The follow-up album was to be by Bonniwell’s design a concept album. The record company didn’t agree and wanted an album of possible singles. While on tour in 1967, the band recorded demos of new songs which were mostly rerecorded once they returned to Los Angeles. The new material continued with The Music Machine sound: buzzing fuzz toned guitar, Farfisa organ, Bonniwell’s distinctive and expressive vocal style, and Edgar’s tight drumming. There were hints of new sound influences in three tracks that were recorded in New Orleans and these demos went straight to the album. From a proto-metal perspective, the highlight would have to be “The Eagle Never Hunts the Fly”, a song with a foreboding intro and a massive fuzz-toned chord of doom. On the demo (not on this compilation) the Farfisa organ comes in bright and cheery; however on the final album version (this one) the organ is back in the mix along with some harmonica. The weight of the guitar and Bonniwell’s vocals – the song is about food waste – stay near the front. There’s a fantastic early heavy, doom instrumental part before a surprising sound like a Middle Eastern pipe or flute blasted at full power comes in. It’s actually a duck call that someone had left in the studio.

Here’s perhaps a good time to explain the general sound of The Music Machine and I’d say it sounds a lot like classic Iron Butterfly with some Steppenwolf and a bit of Strawberry Alarm Clock. Just keep in mind that none of these bands had released any albums at this time. The lighter psychedelic side along with the jazzy horns made up part of the album. But of course The Music Machine sound meant lots of fuzz tone and more of Bonniwell’s bitter proto-punk vocals. Lyrics included references to the coming “Me” generation, the notion of a kind of Matrix world before anyone popularized the idea, and the usual relationship and personal struggle themes, albeit from a Bonniwell perspective. With some lighter acoustic numbers, the album both carried on the sound that Bonniwell had worked so hard with the band to create and introduced more variety.

However, before long there were issues with management and someone’s co-song-writing credits mistakenly left aside. In short time, the band all quit, leaving Bonniwell with an album’s worth of songs ready for release and no band to tour them. He quickly assembled new musicians (with some coaxing and cajoling), but the new members found being under the iron rule of Bonniwell something to get used to. He told new bass player Ed Jones to get rid of his Precision bass and get a different one because the sound didn’t suit The Music Machine. Organ player Harry Garfield tried his hand at writing songs which he presented to Bonniwell only to have all but three rejected and even those were re-written. The new members all had to dye their hair but guitarist Alan Wisdom refused to wear the one black glove. The new line-up cut two tracks for the new album, both featuring a heavy dose of fuzz-tone guitar and one with a surprising and rare jam session included.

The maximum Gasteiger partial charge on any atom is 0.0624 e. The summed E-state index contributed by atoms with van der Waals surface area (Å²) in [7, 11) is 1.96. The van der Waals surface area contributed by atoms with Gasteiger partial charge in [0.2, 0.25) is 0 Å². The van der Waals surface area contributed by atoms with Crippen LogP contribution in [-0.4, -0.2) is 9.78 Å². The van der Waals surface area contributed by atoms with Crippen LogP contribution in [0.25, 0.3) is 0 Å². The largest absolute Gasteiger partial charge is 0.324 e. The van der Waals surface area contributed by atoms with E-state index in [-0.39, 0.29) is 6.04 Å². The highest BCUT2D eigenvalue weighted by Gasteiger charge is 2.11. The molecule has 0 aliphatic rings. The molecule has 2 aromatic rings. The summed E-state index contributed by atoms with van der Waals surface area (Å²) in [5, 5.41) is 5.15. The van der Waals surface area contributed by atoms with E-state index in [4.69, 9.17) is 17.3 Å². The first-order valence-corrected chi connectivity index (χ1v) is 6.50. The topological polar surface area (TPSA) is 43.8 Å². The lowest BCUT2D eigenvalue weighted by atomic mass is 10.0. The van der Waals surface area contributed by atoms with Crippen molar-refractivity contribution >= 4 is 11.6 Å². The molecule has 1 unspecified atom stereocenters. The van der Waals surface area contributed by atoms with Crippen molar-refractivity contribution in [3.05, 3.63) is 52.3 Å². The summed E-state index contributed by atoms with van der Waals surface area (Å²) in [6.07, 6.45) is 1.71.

Because the original Music Machine line-up had split, the band name became The Bonniwell Music Machine. The self-titled release came out in February 1968, though “The Eagle Never Hunts the Fly” and “Double Yellow Line” had been released as singles during the summer prior. Bonniwell was never exactly pleased with what was recorded in the studio and spent endless hours remixing and dubbing to get the sound he imagined. Says the article on Wikipedia, “Bonniwell successfully expanded upon organ-driven garage rock into eclectic psychedelia, with traces of folk rock and orchestration.”

The album failed to make the top 200, and Bonniwell took the band into the recording studio again between January and April 1968. A variety of sounds came as a result, with three songs by Garfield joining Bonniwell’s efforts. Of the new recordings, “You’ll Love Me Again” had all the fire and guts of “Talk Talk” but without the angst of teenage alienation, and the hard-hitting “Black Snow” featured Bonniwell’s voice at its most acerbic, including screams that could compete with Janis Joplin. Unfortunately, the band fell apart around this time and all but drummer Jerry Harris left Bonniwell.

Undaunted and still writing prolifically, Sean Bonniwell found new musicians for a Mark III line-up. They cut seven new songs in July of 1968; however the sound of the band was changing. Only the funky groove of “Unka Tinka Ty” came close to packing the energy of the former band. A final few songs that were intended to be on a third album were recorded late in ’68. “Dark White” was released as a single, but in spite of its haunting and moody atmosphere, the song failed to dent the charts. Two other songs recalled the classic days of The Music Machine: “Advise and Consent” and “Mother Nature – Father Earth”, the latter of the two being one of the bands heavier pieces and dealing with environmental destruction. Then at last The (Bonniwell) Music Machine fell apart.

For fans of proto-metal, the music here takes us back to ’67/’68 when the concept of heavy fuzz-toned psychedelic music was beginning to take hold and become popular. But even bands like Iron Butterfly and Steppenwolf also explored lighter sides. The Music Machine were originally ahead of the game in 1966 and early ’67. But by ’68, their sound was becoming fashionable and commonplace. Sean Bonniwell’s voice and lyrics may still have distinguished the band from its contemporaries, but unfortunately for him the charts never welcomed his later work. There’s a lot of non-proto-metal on here and even the heavier songs include the sounds of the light and happy-sounding Farfisa organ. What you will find here is not proto-metal like Blue Cheer or Jimi Hendrix, but evidence of a lyrically and tonally darker approach to aggressive music. Though The Music Machine are often credited with being proto-punk, their music, though short in song length, is at times more complex and lyrically deeper than punk. If we could round up the ten best heavy hitters here and call them an album, you’d likely be really amazed with what Bonniwell and co. were doing back in the peak psychedelic years.